Blais told the students that they had to learn a set of faces, including both Western and East Asian ones. After the learning trials, they were shown a larger set of mugs and had to say which ones they recognised (and the expressions on the familiar faces were changed to make things a bit more challenging). Later, they had to categorise a set of faces according to race, as quickly and accurately as possible. All of these tasks were essentially red herrings. What the researchers were interested in was the features that the students spent most time looking at.

The results were striking – the two groups of students fixed their eyes on distinct facial features. The Western eyes focused heavily on the eyes and the mouth, exactly as predicted by other studies. But the eyes of the East Asian students homed in on the centre of the face, halfway up the nose and right in the middle of the triangle of attention carved out by their Western peers. In the image below, the red areas show where the Westerners fixed their stares, while the blue areas were preferred by the east Asians.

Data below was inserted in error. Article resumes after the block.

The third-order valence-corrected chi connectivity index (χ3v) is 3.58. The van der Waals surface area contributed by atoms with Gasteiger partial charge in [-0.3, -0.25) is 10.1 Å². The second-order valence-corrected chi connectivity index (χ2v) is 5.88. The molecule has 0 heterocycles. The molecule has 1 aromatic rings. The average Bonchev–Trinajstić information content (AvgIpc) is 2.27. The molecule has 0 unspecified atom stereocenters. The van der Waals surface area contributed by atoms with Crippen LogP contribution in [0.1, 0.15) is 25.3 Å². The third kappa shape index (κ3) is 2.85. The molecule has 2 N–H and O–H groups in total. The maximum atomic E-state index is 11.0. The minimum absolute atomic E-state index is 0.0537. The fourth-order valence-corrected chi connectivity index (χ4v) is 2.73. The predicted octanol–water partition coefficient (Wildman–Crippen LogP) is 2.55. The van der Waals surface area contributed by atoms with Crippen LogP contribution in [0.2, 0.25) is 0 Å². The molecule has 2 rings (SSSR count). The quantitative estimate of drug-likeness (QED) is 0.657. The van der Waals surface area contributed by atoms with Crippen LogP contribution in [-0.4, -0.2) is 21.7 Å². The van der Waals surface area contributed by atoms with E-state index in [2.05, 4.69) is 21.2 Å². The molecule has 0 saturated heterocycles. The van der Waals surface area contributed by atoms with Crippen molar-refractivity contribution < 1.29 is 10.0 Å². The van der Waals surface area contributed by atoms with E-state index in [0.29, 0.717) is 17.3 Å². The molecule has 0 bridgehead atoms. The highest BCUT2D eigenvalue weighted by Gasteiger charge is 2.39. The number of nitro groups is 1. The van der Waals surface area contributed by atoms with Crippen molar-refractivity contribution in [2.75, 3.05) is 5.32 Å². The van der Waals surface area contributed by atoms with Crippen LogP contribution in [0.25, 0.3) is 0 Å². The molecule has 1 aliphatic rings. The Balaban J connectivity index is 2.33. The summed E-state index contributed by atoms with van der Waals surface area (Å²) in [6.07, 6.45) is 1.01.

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The race of the face itself didn’t matter – the volunteers’ eye movements were dictated by their own culture and not that of the person in the image. And the students also showed the same biases in all three of the tasks they had to do – learn a face, recognise a face and categorise a face. The first two are considerably more complicated than the third but even so, the students always focused on the same features.

While some may criticise the study’s small sample size, the differences are certainly very pronounced and highly statistically significant. Blais’s team also took every precaution to ensure that they were measuring real strategies of perception. For example, they made all the images that popped up on the screen appear at a random corner, to make sure that students had to make a bit of effort to start looking at it.

Analytic vs. holistic?